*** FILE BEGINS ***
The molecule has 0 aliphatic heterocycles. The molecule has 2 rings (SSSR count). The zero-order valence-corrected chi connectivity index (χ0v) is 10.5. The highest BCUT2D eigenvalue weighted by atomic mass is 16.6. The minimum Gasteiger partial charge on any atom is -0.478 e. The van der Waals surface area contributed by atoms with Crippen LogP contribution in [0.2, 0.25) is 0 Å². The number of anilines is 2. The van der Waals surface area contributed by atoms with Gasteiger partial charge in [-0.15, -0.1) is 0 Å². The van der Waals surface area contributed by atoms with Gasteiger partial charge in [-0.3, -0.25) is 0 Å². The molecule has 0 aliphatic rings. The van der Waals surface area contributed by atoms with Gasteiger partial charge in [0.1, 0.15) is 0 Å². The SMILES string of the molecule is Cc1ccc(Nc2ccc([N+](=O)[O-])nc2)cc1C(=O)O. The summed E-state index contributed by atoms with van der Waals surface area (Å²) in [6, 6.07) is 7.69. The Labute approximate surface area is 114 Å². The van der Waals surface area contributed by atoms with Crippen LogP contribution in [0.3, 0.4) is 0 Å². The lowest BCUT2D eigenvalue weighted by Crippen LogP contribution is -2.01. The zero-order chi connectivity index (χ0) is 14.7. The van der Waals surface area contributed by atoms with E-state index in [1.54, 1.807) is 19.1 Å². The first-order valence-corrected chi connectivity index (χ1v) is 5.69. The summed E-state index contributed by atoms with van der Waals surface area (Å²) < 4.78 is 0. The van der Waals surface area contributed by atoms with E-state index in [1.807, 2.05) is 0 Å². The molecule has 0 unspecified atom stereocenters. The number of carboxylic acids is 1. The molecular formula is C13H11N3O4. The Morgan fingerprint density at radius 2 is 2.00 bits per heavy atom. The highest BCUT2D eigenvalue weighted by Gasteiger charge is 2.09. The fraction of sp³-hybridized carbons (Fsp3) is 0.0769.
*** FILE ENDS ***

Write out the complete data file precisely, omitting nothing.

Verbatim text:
The molecule has 0 aliphatic heterocycles. The molecule has 2 rings (SSSR count). The zero-order valence-corrected chi connectivity index (χ0v) is 10.5. The highest BCUT2D eigenvalue weighted by atomic mass is 16.6. The minimum Gasteiger partial charge on any atom is -0.478 e. The van der Waals surface area contributed by atoms with Crippen LogP contribution in [0.2, 0.25) is 0 Å². The number of anilines is 2. The van der Waals surface area contributed by atoms with Gasteiger partial charge in [-0.15, -0.1) is 0 Å². The van der Waals surface area contributed by atoms with Gasteiger partial charge in [-0.3, -0.25) is 0 Å². The molecule has 0 aliphatic rings. The van der Waals surface area contributed by atoms with Gasteiger partial charge in [0.1, 0.15) is 0 Å². The SMILES string of the molecule is Cc1ccc(Nc2ccc([N+](=O)[O-])nc2)cc1C(=O)O. The summed E-state index contributed by atoms with van der Waals surface area (Å²) in [6, 6.07) is 7.69. The Labute approximate surface area is 114 Å². The van der Waals surface area contributed by atoms with Crippen LogP contribution in [0.3, 0.4) is 0 Å². The lowest BCUT2D eigenvalue weighted by Crippen LogP contribution is -2.01. The zero-order chi connectivity index (χ0) is 14.7. The van der Waals surface area contributed by atoms with E-state index in [1.54, 1.807) is 19.1 Å². The first-order valence-corrected chi connectivity index (χ1v) is 5.69. The summed E-state index contributed by atoms with van der Waals surface area (Å²) < 4.78 is 0. The van der Waals surface area contributed by atoms with E-state index in [1.807, 2.05) is 0 Å². The molecule has 0 unspecified atom stereocenters. The number of carboxylic acids is 1. The molecular formula is C13H11N3O4. The Morgan fingerprint density at radius 2 is 2.00 bits per heavy atom. The highest BCUT2D eigenvalue weighted by Gasteiger charge is 2.09. The fraction of sp³-hybridized carbons (Fsp3) is 0.0769.